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My question is more on the political side. If a bubble bursts in China, who will bear the burden? Will the phony assets be wiped out or will they be upheld at any cost?

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by A swedish kind of death on Thu Jun 20th, 2013 at 05:44:21 AM EST


Finance is the brain [tumour] of the economy
by Migeru (migeru at eurotrib dot com) on Thu Jun 20th, 2013 at 05:53:51 AM EST
[ Parent ]
The PRC could re-discover its Marxist roots - except, almost certainly, the families governing the PRC  comprise a high percentage of the holders of the WMPs. They will probably try creating TITFFs, To Important To Fail Families. Those not strongly connected are likely to find out just how effective are their financial shelters - as that will be all that remain to them.  

"It is not necessary to have hope in order to persevere."
by ARGeezer (ARGeezer a in a circle eurotrib daught com) on Thu Jun 20th, 2013 at 10:37:27 AM EST
[ Parent ]
WMP holders should mostly be the common folks. In "Marxist" countries, workers are forced to be big savers, especially in China with its one child policy. The government basically gets deeper into debt to its own population - with a power of monopolist debtor though. The Chinese Party "enterprenuers" benefited very handsomely from cheap borrowing (at negative rates, essentially). Their profits are priveleged to be saved by various means. Options are different for the wide population.
by das monde on Fri Jun 21st, 2013 at 12:25:00 PM EST
[ Parent ]
Incorrect phrasing on my part. Instead of 'holders of the WMPs' I should have said 'originators', although low level members of the CPC may be 'investors'. Do you have knowledge of the current structure and extent of the CPC. Do they currently aspire to have a large portion of the population as members? Are there junior branches like the old Komsomol with little power within the party but important for spreading the word?

"It is not necessary to have hope in order to persevere."
by ARGeezer (ARGeezer a in a circle eurotrib daught com) on Fri Jun 21st, 2013 at 01:44:20 PM EST
[ Parent ]
I imagine things are more openly inheritable in China now. But the country still needs mass of talented, well educated technocrats to keep the stories of improving living standards an economy performance viable beyond all challenges.
by das monde on Sat Jun 22nd, 2013 at 07:48:34 AM EST
[ Parent ]
ARGeezer:
Do they currently aspire to have a large portion of the population as members?

According to wikipedia apparently yes. 80 million members and up from 60 million in 2000.

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by A swedish kind of death on Sat Jun 22nd, 2013 at 01:26:39 PM EST
[ Parent ]
I wouldn't hold my breath on the bubble being wiped out.

One of the ways that the party has been able to keep control over the country has been to allow liberalization  while the old party elites retain control over assets.  Yesterdays communists become today's capitalist elite.  Dynastic cycle complete.......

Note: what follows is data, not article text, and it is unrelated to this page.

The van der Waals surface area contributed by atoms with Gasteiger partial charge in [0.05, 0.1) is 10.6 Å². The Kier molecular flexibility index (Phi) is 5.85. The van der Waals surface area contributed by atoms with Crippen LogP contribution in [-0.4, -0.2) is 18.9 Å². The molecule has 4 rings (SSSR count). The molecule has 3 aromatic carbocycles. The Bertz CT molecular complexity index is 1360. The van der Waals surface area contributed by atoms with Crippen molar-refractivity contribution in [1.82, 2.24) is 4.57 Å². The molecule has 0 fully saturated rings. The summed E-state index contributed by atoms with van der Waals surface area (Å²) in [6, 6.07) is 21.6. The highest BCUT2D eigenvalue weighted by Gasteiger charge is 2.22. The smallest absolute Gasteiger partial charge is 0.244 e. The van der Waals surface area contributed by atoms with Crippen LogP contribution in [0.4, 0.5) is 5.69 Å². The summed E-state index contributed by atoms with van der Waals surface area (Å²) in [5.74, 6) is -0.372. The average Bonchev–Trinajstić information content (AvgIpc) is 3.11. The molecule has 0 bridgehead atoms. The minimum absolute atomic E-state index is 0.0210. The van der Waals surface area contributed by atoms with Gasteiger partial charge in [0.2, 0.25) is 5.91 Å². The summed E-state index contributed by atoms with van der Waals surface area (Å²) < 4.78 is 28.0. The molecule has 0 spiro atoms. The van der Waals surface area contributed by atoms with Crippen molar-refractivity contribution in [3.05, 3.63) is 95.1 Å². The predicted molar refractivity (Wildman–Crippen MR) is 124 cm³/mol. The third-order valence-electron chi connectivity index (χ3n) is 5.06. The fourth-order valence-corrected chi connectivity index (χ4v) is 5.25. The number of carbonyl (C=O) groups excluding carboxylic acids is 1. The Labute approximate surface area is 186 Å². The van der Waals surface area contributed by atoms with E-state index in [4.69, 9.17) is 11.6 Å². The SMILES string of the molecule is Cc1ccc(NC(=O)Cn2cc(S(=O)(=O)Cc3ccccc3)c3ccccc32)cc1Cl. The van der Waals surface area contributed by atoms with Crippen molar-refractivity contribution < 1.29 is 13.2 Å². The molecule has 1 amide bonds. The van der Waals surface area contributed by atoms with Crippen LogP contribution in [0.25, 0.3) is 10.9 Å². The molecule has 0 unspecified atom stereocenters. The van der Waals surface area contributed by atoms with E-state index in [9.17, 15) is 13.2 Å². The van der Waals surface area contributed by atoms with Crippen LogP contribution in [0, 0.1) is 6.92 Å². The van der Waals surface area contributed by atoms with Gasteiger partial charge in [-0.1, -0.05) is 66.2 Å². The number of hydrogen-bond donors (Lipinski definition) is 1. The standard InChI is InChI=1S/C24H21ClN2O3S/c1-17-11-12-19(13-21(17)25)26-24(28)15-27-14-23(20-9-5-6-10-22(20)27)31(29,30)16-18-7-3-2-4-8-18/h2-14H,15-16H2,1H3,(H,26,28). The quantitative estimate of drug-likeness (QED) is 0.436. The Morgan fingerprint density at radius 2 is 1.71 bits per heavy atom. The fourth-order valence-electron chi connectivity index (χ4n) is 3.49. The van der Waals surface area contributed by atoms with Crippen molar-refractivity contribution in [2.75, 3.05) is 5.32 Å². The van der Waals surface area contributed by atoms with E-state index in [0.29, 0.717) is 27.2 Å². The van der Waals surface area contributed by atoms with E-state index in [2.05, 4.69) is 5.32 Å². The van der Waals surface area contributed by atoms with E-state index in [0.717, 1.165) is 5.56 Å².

Moreover, one of the secrets of the Chinese "miracle" has been that most of the reflationary spending since 2008 has come from local, rather than the national, government.  The principle source of income for local governments in China?  Land sales......

This all comes at the same time as massive wage inflation is hitting. Wages in Guangdong have nearly doubled since 2009......

The knock on effects of this are disastrous not only for China, but for the developing world.  Without Chinese demand, commodity prices are going to collapse.  Look at what happened to oil prices during the 1997-1998 Asian economic crises....  If this happens again, the good times in Africa are going to be coming to a close.

And I'll give my consent to any government that does not deny a man a living wage-Billy Bragg

by ManfromMiddletown (manfrommiddletown at lycos dot com) on Fri Jun 21st, 2013 at 04:48:01 AM EST
[ Parent ]
Moreover, one of the secrets of the Chinese "miracle" has been that most of the reflationary spending since 2008 has come from local, rather than the national, government.

Could you put figures on this?

*Lunatic*, n.
One whose delusions are out of fashion.

by DoDo on Fri Jun 21st, 2013 at 04:51:36 AM EST
[ Parent ]
For the 2008 period, it may take some time to dig.

But,  for the trend, see here.

Central government spending is divided into two parts: central-level expenditures (中央本级支出), which includes spending by central government ministries and bureaus; and transfer payments/tax refunds (税收返还和转移支付), which includes money reallocated from the central to the provincial authorities (transferred-down payments). For years, the latter has been the dominant part of overall spending. In 2013, money reallocated to provincial authorities accounted for 70.2% of the total budget....